4) Kingdoms of Life Webquest : To give the students a more in-depth knowledge of the six kingdoms of life, I created a webquest that guided students through the process of researching each kingdom. After researching each kingdom, students were asked to fill in a chart comparing various aspects (e.g., reproduction, cell type, cell number, movement) of the six kingdoms. Once this chart was complete, students were asked to create a children's book with six characters representing the six kingdoms. Alternate products such as wanted ads or comic strips were accepted. Overall, I felt this activity helped students to organize a good deal of content and draw relevant comparisons.

Students Studying Scallop, Clam, and Oyster Shells
5) Chesapeake Bay Exploration Lab : To better familiarize students with bay organisms and conservation concerns, I conducted a two-day lab. On the first day, students did background research on bay characteristics and conservation and tested water samples from local rivers, ponds, and streams for pH and the presence of protists. One group found a very active euglena, which they named Eugene! On the second day, students had the opportunity to view various types of mollusk shells and pre-dissected organisms (i.e., yellow perch, crayfish, and sea urchin). They were asked to take observations and make various conclusions about the connection between structure and function. Additionally, students had the opportunity to dissect a sea star to learn more about its anatomy, physiology, and place within the ecosystem. To conclude the two-day unit, students were asked to generate plans for conserving biodiversity in the bay and to make judgments about the usefulness of preserving the bay.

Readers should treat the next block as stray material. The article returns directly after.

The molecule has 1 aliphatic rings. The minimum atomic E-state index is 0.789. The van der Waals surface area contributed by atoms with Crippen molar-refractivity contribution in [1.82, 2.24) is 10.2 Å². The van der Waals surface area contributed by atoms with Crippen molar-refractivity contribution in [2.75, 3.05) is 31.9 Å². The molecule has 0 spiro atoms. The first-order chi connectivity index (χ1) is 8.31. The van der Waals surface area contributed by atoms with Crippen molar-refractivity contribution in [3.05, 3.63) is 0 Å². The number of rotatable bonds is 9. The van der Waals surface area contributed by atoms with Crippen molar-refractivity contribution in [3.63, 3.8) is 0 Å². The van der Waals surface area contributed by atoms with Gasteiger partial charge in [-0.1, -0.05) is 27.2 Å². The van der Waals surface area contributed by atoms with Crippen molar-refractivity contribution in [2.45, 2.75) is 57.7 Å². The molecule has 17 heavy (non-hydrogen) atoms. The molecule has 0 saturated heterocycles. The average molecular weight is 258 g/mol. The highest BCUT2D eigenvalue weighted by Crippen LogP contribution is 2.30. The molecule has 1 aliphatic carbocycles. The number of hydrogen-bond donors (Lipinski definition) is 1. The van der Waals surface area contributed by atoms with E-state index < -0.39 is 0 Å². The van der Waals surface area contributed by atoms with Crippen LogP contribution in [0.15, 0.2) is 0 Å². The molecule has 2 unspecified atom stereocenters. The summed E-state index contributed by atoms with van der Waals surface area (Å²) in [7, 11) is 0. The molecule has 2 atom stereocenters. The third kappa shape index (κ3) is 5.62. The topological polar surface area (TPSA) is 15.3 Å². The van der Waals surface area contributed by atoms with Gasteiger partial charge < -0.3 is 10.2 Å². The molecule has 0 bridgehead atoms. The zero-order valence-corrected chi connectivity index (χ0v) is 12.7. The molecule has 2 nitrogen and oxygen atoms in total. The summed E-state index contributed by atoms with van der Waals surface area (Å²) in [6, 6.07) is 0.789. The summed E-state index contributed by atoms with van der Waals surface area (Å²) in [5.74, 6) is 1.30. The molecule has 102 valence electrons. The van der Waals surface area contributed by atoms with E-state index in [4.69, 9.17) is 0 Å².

Providing for Individual Differences in the Classroom

As I have conducted significant research regarding educational inequality and feel passionate about ensuring that each student has an equal opportunity to reach his or her full potential, I plan to do all that I can to provide for individual differences in my classroom. During my student teaching experience, I incorporated the results of student information surveys in my instruction by incorporating a historical perspective for one student who was interested in history. During the genetics unit, we discussed the biology behind hemophilia and then looked at inheritance patterns of the disease by taking a look at the Romanovs, a Russian royal family plagued by hemophilia.

In order to differentiate the content, process, and product, I used a variety of strategies in my student teaching classroom. With regard to the content, I carefully chose students to become experts on various biomes and cycles based on their prior achievement levels in my classroom. Students who had a stronger command of previous material were assigned cycles, as these can be more difficult to understand than terrestrial biomes.
Ecology Unit Concept Map